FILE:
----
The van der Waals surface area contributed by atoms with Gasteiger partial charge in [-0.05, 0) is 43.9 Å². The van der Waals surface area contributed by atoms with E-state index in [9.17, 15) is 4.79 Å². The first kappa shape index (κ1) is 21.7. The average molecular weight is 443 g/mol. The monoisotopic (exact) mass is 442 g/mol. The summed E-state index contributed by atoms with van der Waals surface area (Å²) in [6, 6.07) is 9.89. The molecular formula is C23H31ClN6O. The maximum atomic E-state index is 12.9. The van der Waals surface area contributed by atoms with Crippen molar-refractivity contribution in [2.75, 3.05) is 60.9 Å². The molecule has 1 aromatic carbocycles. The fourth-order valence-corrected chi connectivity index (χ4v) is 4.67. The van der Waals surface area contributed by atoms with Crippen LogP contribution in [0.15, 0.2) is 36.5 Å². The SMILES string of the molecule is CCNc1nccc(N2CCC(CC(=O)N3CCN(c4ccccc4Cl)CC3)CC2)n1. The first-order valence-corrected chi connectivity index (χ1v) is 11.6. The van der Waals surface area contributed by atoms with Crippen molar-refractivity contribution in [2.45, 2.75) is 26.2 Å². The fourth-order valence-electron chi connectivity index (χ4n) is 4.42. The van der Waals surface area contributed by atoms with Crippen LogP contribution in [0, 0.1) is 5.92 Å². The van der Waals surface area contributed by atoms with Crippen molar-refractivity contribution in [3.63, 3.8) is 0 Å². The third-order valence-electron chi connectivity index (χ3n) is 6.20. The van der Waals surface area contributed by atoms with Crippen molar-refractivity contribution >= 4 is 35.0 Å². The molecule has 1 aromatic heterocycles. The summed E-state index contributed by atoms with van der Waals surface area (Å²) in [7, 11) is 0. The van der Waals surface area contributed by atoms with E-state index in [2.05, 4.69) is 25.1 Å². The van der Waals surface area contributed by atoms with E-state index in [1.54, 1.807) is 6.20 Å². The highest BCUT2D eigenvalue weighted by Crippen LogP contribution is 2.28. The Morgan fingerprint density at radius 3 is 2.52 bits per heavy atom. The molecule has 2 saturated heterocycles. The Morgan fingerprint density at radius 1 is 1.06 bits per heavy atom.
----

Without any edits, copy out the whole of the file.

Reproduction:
The van der Waals surface area contributed by atoms with Gasteiger partial charge in [-0.05, 0) is 43.9 Å². The van der Waals surface area contributed by atoms with E-state index in [9.17, 15) is 4.79 Å². The first kappa shape index (κ1) is 21.7. The average molecular weight is 443 g/mol. The monoisotopic (exact) mass is 442 g/mol. The summed E-state index contributed by atoms with van der Waals surface area (Å²) in [6, 6.07) is 9.89. The molecular formula is C23H31ClN6O. The maximum atomic E-state index is 12.9. The van der Waals surface area contributed by atoms with Crippen molar-refractivity contribution in [2.75, 3.05) is 60.9 Å². The molecule has 1 aromatic carbocycles. The fourth-order valence-corrected chi connectivity index (χ4v) is 4.67. The van der Waals surface area contributed by atoms with Crippen LogP contribution in [0.15, 0.2) is 36.5 Å². The SMILES string of the molecule is CCNc1nccc(N2CCC(CC(=O)N3CCN(c4ccccc4Cl)CC3)CC2)n1. The first-order valence-corrected chi connectivity index (χ1v) is 11.6. The van der Waals surface area contributed by atoms with Crippen molar-refractivity contribution in [2.45, 2.75) is 26.2 Å². The fourth-order valence-electron chi connectivity index (χ4n) is 4.42. The van der Waals surface area contributed by atoms with Crippen LogP contribution in [0, 0.1) is 5.92 Å². The van der Waals surface area contributed by atoms with Crippen molar-refractivity contribution in [3.63, 3.8) is 0 Å². The third-order valence-electron chi connectivity index (χ3n) is 6.20. The van der Waals surface area contributed by atoms with Crippen molar-refractivity contribution >= 4 is 35.0 Å². The molecule has 1 aromatic heterocycles. The summed E-state index contributed by atoms with van der Waals surface area (Å²) in [7, 11) is 0. The van der Waals surface area contributed by atoms with E-state index in [2.05, 4.69) is 25.1 Å². The van der Waals surface area contributed by atoms with E-state index in [1.54, 1.807) is 6.20 Å². The highest BCUT2D eigenvalue weighted by Crippen LogP contribution is 2.28. The Morgan fingerprint density at radius 3 is 2.52 bits per heavy atom. The molecule has 2 saturated heterocycles. The Morgan fingerprint density at radius 1 is 1.06 bits per heavy atom.